Private industry compensation costs increase 2.1 percent in 2010
February 01, 2011
Compensation costs for private industry workers increased 2.1 percent for the 12-month period ending December 2010, higher than the 1.2 percent increase for the 12-month period ending December 2009.
The wage and salary series increased 1.8 percent for the current 12-month period. The change for the period ending December 2009 was 1.3 percent.
The cost of benefits for private industry workers increased 2.9 percent for the 12-month period ending December 2010, higher than the December 2009 increase of 0.9 percent.
Among occupational groups, compensation cost increases for private industry workers for the 12-month period ending December 2010 ranged from 1.5 percent for service occupations to 2.4 percent for production, transportation, and material moving occupations.
Among industry supersectors, compensation cost increases for private industry workers for the current 12-month period ranged from 0.9 percent for construction to 2.8 percent for manufacturing.
These data are from the BLS Employment Cost Trends program. Compensation costs (also known as employment costs) include wages, salaries, and employer costs for employee benefits. For more information, see "Employment Cost Index — December 2010" (HTML) (PDF), news release USDL-11-0086.
Bureau of Labor Statistics, U.S. Department of Labor, The Economics Daily, Private industry compensation costs increase 2.1 percent in 2010 on the Internet at https://www.bls.gov/opub/ted/2011/ted_20110201.htm (visited May 25, 2017).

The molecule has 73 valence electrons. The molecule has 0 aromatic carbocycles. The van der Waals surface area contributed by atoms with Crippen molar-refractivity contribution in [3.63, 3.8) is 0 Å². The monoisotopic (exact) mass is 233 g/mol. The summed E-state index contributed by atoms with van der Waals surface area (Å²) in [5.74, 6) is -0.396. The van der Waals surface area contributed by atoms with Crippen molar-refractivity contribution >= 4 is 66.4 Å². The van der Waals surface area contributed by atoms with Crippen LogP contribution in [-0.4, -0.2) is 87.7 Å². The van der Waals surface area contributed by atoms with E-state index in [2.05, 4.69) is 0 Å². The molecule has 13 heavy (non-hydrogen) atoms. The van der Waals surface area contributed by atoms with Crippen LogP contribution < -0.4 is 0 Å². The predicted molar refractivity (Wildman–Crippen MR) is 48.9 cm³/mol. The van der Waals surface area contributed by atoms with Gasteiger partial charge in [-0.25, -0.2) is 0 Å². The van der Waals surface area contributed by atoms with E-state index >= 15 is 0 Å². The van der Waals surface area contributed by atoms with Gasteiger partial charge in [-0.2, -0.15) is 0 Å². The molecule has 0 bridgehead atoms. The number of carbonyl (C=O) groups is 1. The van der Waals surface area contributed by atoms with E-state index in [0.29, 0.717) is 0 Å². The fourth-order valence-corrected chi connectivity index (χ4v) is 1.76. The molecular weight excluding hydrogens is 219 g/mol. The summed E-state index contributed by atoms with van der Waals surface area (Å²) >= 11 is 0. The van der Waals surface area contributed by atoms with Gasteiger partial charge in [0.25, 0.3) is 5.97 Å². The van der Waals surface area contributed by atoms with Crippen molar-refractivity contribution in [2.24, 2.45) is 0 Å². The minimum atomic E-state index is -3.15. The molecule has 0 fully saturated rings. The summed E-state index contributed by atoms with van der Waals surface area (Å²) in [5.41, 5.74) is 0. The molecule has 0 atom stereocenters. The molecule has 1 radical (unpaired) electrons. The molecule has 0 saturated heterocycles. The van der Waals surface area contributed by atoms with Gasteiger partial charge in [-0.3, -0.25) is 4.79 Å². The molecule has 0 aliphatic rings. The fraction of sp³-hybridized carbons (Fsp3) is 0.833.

Recent editions of Spotlight on Statistics
STEM occupations: past, present, and future
A look at employment and wages in science, technology, engineering, and mathematics occupations.
Workplace injuries and illnesses and employer costs for workers’ compensation
Workplace injury and illness data and the costs to employers for workers’ compensation in natural resources, construction, and maintenance occupations.
A look at the future of the U.S. labor force to 2060
Projected long-term trends in the growth, size, and composition of the labor force.
Union membership in the United States
Historical trends in union membership among employed wage and salary workers; union membership by a variety of demographic characteristics.